You are defending a Father accused of child abuse. Social Services has brought a case against him based on the fact that he burned his son with coffee at breakfast one morning. Social services has the evidence of the burn marks, the medical reports, and the reporting doctor’s statements.
Before you sits several out of court statements that you want to offer into evidence for their truth. (Meaning the relevance of the statement lies in the fact finder believing it.) These statements turn your client’s story from one of abusive father into a tale of accidental harm. They not considered “not hearsay” under F.R.E. 801(d), so you have Hearsay statementsbarred by F.R.E. 802. In order to best defend your client, you have to get these statements in.
There are underlying rules having to deal with competency that play into the introduction of witness testimony, but this article is only exploring the Hearsay exceptions. During my practice there have been an alarming number of times I have had clients tell me “I don’t have it in writing” as if that put an end to the potential admissibility of their experiences.
The things a person hears, tastes, smells, touches, see, can be admissible as evidence in the courtroom. As a matter of fact, in reality, witness testimony makes up the majority of the evidence offered at a hearing or trial. Further, even though a statement or conversation may be in writing, it doesn’t necessarily make it more reliable or less of a Hearsay problem than a verbal statement (unless it becomes an 801 exclusion.)
While you are analyzing your clients statements below, keep in mind two things:
To begin with, the primary reason we have so many exceptions to the Hearsay Rule:
There are circumstances indicating that the out-of-court statement is reliable, this eliminating to some extent the need for cross examination. (The statement has an “indicia of reliability”).
Also, keep in mind that Crawford v. Washington applies a stricter reading of the Confrontation Clause in criminal cases, causing some of these exception to require a higher level of scrutiny in order to meet the Defendant’s right to confront witnesses against him/her. As you are defending this case, you will be arguing Crawford whenever there is potential Hearsay evidence from the other side. (While Dependency and Neglect cases in Colorado are not criminal in nature, the Defendant’s often get criminal level protections because of the seriousness of the potential results.)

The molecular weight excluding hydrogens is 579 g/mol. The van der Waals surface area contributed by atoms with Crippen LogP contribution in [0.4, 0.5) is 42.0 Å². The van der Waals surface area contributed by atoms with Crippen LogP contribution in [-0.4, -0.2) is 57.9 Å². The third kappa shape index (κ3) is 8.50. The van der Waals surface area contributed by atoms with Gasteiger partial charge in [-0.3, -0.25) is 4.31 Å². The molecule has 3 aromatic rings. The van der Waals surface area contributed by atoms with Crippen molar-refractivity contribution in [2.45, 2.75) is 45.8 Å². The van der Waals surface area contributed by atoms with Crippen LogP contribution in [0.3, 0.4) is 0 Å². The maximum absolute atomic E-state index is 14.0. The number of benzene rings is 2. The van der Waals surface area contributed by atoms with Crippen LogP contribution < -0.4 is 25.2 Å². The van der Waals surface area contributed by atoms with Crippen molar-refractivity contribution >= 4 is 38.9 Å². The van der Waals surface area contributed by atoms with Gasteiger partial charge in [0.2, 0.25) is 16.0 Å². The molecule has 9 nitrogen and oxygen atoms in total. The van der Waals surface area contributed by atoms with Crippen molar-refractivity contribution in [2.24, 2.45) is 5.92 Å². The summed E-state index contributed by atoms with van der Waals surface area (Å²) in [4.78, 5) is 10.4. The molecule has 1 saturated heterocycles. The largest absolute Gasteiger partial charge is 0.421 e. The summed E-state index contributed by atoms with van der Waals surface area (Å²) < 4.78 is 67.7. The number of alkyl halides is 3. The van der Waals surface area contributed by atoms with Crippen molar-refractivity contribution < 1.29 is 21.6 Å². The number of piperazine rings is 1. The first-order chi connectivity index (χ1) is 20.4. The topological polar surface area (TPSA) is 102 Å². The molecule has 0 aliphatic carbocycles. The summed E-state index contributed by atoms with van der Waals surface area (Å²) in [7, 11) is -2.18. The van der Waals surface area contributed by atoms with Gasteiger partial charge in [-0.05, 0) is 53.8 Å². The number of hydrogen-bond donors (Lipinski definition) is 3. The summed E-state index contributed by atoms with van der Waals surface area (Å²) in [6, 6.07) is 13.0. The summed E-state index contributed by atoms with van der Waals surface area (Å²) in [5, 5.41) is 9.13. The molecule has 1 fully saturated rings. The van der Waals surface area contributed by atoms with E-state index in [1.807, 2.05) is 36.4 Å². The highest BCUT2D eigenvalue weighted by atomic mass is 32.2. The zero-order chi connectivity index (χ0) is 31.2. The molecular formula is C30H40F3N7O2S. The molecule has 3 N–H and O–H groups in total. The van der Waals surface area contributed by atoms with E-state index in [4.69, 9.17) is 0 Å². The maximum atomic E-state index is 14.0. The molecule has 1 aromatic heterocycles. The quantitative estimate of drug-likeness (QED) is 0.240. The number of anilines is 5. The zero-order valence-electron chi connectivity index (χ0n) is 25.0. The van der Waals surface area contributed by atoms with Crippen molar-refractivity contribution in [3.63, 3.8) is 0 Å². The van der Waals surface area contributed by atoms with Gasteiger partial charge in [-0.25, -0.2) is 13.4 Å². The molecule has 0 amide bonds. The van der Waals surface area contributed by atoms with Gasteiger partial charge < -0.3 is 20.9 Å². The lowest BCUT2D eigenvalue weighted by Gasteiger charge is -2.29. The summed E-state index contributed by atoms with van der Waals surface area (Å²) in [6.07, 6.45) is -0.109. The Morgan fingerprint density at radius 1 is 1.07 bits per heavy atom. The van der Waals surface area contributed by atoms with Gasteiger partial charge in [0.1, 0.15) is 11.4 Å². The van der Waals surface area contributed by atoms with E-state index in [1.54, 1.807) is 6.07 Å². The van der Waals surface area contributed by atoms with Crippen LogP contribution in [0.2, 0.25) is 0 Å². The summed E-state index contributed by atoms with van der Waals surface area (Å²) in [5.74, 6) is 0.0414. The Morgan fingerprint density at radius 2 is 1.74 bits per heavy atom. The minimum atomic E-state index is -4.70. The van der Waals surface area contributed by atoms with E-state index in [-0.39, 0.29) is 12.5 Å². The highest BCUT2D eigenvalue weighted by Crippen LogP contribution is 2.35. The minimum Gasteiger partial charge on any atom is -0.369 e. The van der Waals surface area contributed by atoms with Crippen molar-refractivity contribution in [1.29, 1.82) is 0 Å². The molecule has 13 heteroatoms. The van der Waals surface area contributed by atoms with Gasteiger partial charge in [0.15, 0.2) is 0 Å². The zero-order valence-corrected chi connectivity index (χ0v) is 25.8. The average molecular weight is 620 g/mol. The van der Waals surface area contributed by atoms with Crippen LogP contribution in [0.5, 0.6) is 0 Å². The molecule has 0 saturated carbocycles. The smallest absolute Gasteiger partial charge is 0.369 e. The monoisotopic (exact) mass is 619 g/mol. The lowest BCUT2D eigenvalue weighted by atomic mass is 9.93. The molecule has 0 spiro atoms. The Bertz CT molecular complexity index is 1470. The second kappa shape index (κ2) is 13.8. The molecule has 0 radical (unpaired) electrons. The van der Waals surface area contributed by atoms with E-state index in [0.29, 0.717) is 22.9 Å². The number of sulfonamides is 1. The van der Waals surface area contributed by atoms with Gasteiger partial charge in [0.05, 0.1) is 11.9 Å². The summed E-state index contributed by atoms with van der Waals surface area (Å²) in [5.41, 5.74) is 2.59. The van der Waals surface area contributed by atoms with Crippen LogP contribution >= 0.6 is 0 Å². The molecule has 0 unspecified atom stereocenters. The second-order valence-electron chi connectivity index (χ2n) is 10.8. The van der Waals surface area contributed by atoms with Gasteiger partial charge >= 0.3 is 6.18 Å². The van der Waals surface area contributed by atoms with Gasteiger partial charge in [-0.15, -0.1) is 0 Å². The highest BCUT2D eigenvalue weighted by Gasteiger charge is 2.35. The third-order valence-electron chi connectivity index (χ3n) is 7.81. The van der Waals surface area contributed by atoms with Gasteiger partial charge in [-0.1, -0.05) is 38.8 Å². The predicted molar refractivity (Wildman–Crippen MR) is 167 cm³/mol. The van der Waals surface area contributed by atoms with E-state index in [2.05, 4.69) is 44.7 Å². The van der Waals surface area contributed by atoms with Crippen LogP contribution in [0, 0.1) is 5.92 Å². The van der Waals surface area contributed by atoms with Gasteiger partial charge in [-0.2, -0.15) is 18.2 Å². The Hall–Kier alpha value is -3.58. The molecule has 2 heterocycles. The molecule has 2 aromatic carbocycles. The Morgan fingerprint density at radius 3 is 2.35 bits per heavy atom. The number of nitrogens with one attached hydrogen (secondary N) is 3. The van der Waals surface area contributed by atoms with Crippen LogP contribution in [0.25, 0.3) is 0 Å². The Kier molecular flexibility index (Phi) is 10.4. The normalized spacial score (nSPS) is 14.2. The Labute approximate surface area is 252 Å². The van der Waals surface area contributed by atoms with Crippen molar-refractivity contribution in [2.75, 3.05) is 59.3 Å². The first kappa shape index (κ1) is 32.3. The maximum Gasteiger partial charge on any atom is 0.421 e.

You are reviewing your file and find the following:
Mom is sitting at the table eating breakfast with Son. Dad walks into the room with his breakfast and coffee. When he walks past Son, his coffee cup begins to tip. Mom says “Careful! That coffee is going to spill!”
Mom is describing an event as it is happening. She is witnessing the event as it occurs and commenting on it.
F.R.E. 803(1) Present Sense Impression
A present sense impression is a hearsay statement describing or explaining something as it is being experienced, or immediately following the experience.
Therefore Mom’s statement would likely be admissible to prove the coffee was going to spill. This could be relevant to show that Dad was unaware of the spill, or at least potentially unaware of it, and that the spill was likely accidental, making it highly relevant to your defense.
Startled by Mom’s warning, Dad jerks a little, causing the coffee to spill out of his mug and onto Son’s head. Son shouts “OUCH DAD! That coffee is really, really hot!”.
Son’s statement was made while the startling event, being hit in the head with hot coffee, was occurring.
F.R.E. 803(2) Excited Utterance
An excited utterance is a spontaneous statement relating to a startling event. The statement has to be made while the speaker (the declarant) is under the stress or excitement of the event.